Joe Sexton, The New York Times sports editor who changed how stories are told online with Snow Fall: The Avalanche at Tunnel Creek took a buyout. Sexton gave this advice in a New York Magazine article. The editor will now work for the nonprofit ProPublica.
The print newspaper is (or was) an awesome delivery vehicle for advertising, with the average print subscriber still consuming ~$450 worth of advertising per year.
The digital newspaper is a comparatively lousy delivery vehicle for advertising, with the average print subscriber consuming only about $100 of advertising per year. (And that’s if we assume that paying subscribers consume all of the advertising on the digital site, which they obviously don’t. In fact, paying subscribers consume only a tiny fraction of the advertising on the site.)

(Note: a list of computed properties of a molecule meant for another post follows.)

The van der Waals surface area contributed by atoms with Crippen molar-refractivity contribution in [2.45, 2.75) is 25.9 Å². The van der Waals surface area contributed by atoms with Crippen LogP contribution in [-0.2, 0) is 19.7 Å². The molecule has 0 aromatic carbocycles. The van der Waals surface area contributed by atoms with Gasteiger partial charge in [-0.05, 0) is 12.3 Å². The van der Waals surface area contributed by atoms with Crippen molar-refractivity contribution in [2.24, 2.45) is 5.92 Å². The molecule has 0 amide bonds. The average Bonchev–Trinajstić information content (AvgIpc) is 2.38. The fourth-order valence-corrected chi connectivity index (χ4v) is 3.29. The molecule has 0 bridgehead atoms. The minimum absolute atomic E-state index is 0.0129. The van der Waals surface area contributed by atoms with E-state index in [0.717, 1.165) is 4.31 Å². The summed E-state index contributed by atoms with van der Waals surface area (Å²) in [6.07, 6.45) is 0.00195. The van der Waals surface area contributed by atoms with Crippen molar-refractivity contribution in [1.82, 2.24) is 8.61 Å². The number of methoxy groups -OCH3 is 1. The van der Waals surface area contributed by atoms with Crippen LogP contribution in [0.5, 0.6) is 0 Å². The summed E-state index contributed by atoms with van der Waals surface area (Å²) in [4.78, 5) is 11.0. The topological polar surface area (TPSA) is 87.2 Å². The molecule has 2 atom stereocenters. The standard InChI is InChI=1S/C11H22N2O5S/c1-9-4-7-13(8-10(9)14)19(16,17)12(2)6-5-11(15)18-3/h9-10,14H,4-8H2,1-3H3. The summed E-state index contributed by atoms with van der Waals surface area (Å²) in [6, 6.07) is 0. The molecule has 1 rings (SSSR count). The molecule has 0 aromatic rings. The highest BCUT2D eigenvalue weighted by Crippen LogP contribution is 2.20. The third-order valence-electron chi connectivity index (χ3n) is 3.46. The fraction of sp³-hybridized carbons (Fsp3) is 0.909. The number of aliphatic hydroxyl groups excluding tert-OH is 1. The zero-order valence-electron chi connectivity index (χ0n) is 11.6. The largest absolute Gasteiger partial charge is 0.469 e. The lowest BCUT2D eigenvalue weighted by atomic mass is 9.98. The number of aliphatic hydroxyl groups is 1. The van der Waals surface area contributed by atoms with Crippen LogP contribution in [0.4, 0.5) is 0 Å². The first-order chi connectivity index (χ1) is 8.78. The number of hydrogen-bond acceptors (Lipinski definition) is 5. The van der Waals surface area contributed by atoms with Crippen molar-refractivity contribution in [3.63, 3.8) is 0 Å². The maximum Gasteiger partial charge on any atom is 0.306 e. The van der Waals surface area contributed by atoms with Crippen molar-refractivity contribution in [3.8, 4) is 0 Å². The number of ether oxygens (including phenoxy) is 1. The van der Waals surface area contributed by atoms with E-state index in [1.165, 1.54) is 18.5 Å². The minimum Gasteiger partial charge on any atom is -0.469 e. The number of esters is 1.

Print subscribers are willing to pay an astounding ~$650 per year to get the paper in print and digital form (a premium of $500 for the print paper).
Digital subscribers are only willing to pay $150, at least so far.
Those are big differences.
When you put those numbers together, what you find is that the New York Times digital business cannot replace the revenue being lost in the print business, even with the paywall. So, as the print business continues to shrink, the newsroom has to shrink.